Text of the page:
Sitting in the tiny coffee shop, she contemplates her life. Like the vibrant establishments she used to frequent, her world has been compressed from multi-cultural, ever-changing cacophonies of humanity to a 15-seat, whitewash of retirees, closing in 50 minutes. At three o’clock. In the afternoon.
No one forced this, she actively chose every step that led her to this corner of the world, but there are times the sum of individual, unrelated choices a person makes appears before you like a billboard in Times Square. Large. Unavoidable. Obnoxious.
Playing on the radio…
Gord and The Hip serenade her back from her panic as she takes stock.
“You can’t be fond of living in the past ‘cause if you are, then there’s no way that you’re gonna last.”
Her mind flipped through chapters in her private storybook; skinny dipping in a lake, dancing under the disco-ball sky, the pound of the fist on her face, the sound of lock bolting him out, watching her belly rise and fall with each child she carried then eventually bade farewell as they embarked on their own journeys, bored meetings within board meetings. And moving. Moving on, moving away, moving towards, moving along. Moving. Always moving.
With such apparently fertile ground for inspiration, how can she be so blocked in execution?
Her laptop sits in judgement before her. She stares at the blinking cursor staring right back at her from the blank page.
Had her life really become the inevitable cliché she had always dreaded? Nothing original. Scene after scene a dull, vapid impersonation of the remarkable lives she once studied before hers had barely begun. Sitting alone in the corner of the coffee shop waiting for a revelation, she watches the people come and go around her hoping to get a glimpse into the eyes of her next protagonist.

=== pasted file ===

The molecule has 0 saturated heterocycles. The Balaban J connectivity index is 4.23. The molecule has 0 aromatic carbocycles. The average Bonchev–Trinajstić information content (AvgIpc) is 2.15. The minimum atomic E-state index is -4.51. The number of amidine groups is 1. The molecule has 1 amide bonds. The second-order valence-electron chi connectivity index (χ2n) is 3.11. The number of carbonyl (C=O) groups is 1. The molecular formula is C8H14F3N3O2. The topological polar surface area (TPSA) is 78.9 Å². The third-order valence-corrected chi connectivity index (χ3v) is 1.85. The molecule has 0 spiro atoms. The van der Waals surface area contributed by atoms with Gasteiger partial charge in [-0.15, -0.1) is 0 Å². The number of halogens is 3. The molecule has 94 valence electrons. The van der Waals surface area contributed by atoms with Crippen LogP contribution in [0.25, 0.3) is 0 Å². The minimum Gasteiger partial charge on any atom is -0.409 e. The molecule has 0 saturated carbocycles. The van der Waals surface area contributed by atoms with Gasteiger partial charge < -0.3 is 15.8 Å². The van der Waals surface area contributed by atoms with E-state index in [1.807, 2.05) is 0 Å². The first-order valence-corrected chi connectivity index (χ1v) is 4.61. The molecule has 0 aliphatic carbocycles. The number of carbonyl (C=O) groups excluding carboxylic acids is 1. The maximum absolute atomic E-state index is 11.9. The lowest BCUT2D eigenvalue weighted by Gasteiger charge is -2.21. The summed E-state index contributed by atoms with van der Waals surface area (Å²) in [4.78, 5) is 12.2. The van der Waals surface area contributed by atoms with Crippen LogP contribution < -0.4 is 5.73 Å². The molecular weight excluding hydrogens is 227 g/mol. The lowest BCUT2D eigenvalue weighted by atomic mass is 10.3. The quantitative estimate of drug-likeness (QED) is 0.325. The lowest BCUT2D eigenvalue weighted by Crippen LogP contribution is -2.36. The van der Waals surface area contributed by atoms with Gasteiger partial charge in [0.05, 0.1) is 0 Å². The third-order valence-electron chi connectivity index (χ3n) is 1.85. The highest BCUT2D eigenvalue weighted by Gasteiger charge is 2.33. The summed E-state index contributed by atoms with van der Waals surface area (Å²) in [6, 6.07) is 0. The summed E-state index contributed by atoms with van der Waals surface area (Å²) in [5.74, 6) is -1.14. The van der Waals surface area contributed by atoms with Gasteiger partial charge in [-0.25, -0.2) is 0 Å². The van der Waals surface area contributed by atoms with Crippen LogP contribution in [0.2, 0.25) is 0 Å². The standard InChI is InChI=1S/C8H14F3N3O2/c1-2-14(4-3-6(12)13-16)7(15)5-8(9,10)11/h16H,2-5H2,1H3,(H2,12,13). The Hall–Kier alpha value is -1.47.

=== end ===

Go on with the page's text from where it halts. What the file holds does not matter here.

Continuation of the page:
She looks up at the clock, ticking away, mocking her inactivity with every sweep of the second hand.
“We’re closing in 15 minutes, folks.”
‘Folks’ being her.
She wonders, in a life that is condensed to a beautiful home in a beautiful setting, miles away from her family, eons away from the life she once led, how was she to find something to write about? She had exhausted the sunrises and sunsets as source material and the neighbourhood deer offered no suggestions.
So, in an act of brave, ridiculous, unwarranted, misplaced yet inspirational hope, she closes her laptop and commits to coming back in the morning.
“Let’s just see what tomorrow brings.”
She finishes her decaf and returns her mug to the counter, smiling at the kind, welcoming server behind the counter. “Thank you.”
“Thanks for coming by; hope to see you again.”
“You bet.” And she meant it.
“In a big country, dreams stay with you, like a lover’s voice ‘cross the mountainside. State of mind.”
*Author’s Note: I wrote this at the deepest point of my writer’s block/depressive state and I can assure you, I’m feeling MUCH better these days. I wanted to share because I feel it’s worthwhile to share our struggles as much as our triumphs, if not more so. I hope you find more hope than upset in this piece.
As always, with love.
If you need someone to talk to, please reach out to someone you trust, a healthcare professional or your local crisis line. The Canadian Mental Health Association (CAMH) has a few lines on their website. You can find them here.